For Young Writers, Poet Amanda Gorman Serves As Inspiration

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Youth Poet Laureate Amanda Gorman speaks at the inauguration. (Alex Wong/Getty Images)
Youth Poet Laureate Amanda Gorman speaks at the inauguration. (Alex Wong/Getty Images)

There is something about poetry that captures in verse what often can’t be said.

The day after the pomp and circumstance of the Jan. 20 inauguration, a small group of young writers gathered on Zoom to dissect and admire the craft behind Amanda Gorman’s poem, “The Hill We Climb.”

When day comes we ask ourselves
Where can we find light in this never-ending shade?

Gorman, the nation’s first-ever youth poet laureate, struck a chord across the nation and among this group of high schoolers from Boston. They are part of a cohort of authors at 826 Boston, a nonprofit youth writing and publishing organization. Their instructor Asiyah Herrera prompted them to consider the weight behind the words.

"I want you to keep these questions in mind," said Herrera. "What do you notice? How might the audience impact the message of this poem? How might the moment frame it? What stands out to you? Why might poets be tapped to read or speak at presidential inaugurations?"

In Gorman, they saw a peer brave enough to speak steadily and confront the country at such a pivotal time. Somehow, she managed to find the words when so many could not. Their session just started meeting in December, part of a program that pays them for producing a body of work with the ultimate goal of creating a book and a podcast. Gorman wrote the forward for this book, which is expected to come out in April.

The loss we carry, a sea we must wade
We've braved the belly of the beast
We've learned that quiet isn't always peace.

Gorman's poem answered a question for high schooler Zariah Eisner: how do we move forward from here? The poem captured a sense of progression and growth, and this spoke to something deep inside her after a year of racial reckoning and loss.

“[Gorman] sees a chance for things to change, for us to be able to, I guess, finish in a way and make it better," Eisner said. "And I just really respected that."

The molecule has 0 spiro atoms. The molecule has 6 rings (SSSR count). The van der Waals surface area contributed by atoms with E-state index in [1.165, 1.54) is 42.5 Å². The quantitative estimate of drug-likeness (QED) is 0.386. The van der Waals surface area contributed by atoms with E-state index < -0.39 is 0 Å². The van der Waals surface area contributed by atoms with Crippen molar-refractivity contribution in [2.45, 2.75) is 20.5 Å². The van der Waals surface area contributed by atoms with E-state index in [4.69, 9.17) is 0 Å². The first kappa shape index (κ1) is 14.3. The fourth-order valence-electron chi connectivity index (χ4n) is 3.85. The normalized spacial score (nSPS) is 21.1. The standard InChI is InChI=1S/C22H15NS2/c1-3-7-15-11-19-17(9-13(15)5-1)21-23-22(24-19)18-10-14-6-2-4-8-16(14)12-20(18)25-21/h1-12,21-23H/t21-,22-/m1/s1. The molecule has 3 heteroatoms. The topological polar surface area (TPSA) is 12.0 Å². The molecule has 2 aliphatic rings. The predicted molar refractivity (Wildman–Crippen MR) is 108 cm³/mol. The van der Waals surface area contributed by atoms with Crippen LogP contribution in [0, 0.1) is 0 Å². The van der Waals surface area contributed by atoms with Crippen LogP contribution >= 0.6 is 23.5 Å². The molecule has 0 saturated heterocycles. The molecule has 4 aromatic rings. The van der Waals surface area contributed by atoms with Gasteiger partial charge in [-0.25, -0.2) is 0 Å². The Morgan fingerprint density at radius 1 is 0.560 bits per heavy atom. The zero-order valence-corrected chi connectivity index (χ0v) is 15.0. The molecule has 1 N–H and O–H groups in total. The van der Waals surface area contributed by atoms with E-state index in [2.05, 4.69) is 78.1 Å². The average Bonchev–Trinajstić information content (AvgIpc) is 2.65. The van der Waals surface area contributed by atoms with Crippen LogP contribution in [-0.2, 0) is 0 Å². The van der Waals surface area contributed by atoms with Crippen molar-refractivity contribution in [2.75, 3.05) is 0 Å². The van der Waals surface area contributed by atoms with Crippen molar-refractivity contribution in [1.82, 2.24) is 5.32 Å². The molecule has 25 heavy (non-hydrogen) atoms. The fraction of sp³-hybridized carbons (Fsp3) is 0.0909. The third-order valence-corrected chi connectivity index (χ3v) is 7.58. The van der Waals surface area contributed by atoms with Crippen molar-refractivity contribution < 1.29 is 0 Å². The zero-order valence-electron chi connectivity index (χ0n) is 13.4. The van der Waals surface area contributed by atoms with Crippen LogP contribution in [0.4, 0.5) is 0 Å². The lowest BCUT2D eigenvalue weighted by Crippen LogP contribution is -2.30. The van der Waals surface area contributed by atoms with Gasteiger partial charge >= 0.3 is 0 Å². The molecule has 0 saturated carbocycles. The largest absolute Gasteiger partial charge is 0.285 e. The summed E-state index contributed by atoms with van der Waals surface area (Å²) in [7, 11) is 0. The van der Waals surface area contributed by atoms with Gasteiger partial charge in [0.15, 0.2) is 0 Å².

Students discuss Amanda Gorman's poem "The Hill We Climb" at a recent 826 Boston session. (Cristela Guerra/WBUR)
Students discuss Amanda Gorman's poem "The Hill We Climb" at a recent 826 Boston session. (Cristela Guerra/WBUR)

There’s also something sobering about the fact that a few weeks before, Confederate flags waved inside the Capitol during an insurrection, a moment that pushed Gorman to change her poem and speak on those same steps about the legacy of her ancestors.

We, the successors of a country and a time
Where a skinny Black girl descended from slaves and raised by a single mother can dream of becoming president only to find herself reciting for one.

Oriana Dunker, another member of the group, found it beautiful how Gorman tied together this country’s past to its future.

“Society in general does not really accept — or even within my own community — we don't want us as Black people to be to associate ourselves with slavery. And our ancestors were enslaved," Dunker said. "But I feel like a key part of her whole poem was that element of just acknowledging our history, because, you know, that's true. Everything she said was true. We are descendants from people who were enslaved in our nation and we can't just forget about that because that's not how we move forward towards justice.”

The goal of this session is to produce works, poems, to inspire creativity. The writers praised Gorman’s use of alliteration. They saw her build up others with her words. As Bless Adedeji reflected on the poem and the country, it brought to mind an ocean.

“We're all living in America, but I feel like we all experience different my experience is not going to be the same experience as someone who might be more privileged or less privileged or on the poverty spectrum,"Adedeji said. "I do have this idea that like an ocean can both drown you and carry you, so I kind of compared America to an ocean.”

Let the globe, if nothing else, say this is true: That even as we grieved, we grew
That even as we hurt, we hoped
That even as we tired, we tried
That we'll forever be tied together, victorious
Not because we will never again know defeat but because we will never again sow division.

At the start of a fledgling year, to see someone so young on a national stage moved them, to see her reflecting on past pain, while using her talent to create something beautiful.

This segment aired on January 26, 2021.


Cristela Guerra Reporter
Cristela Guerra is an arts and culture reporter for WBUR.



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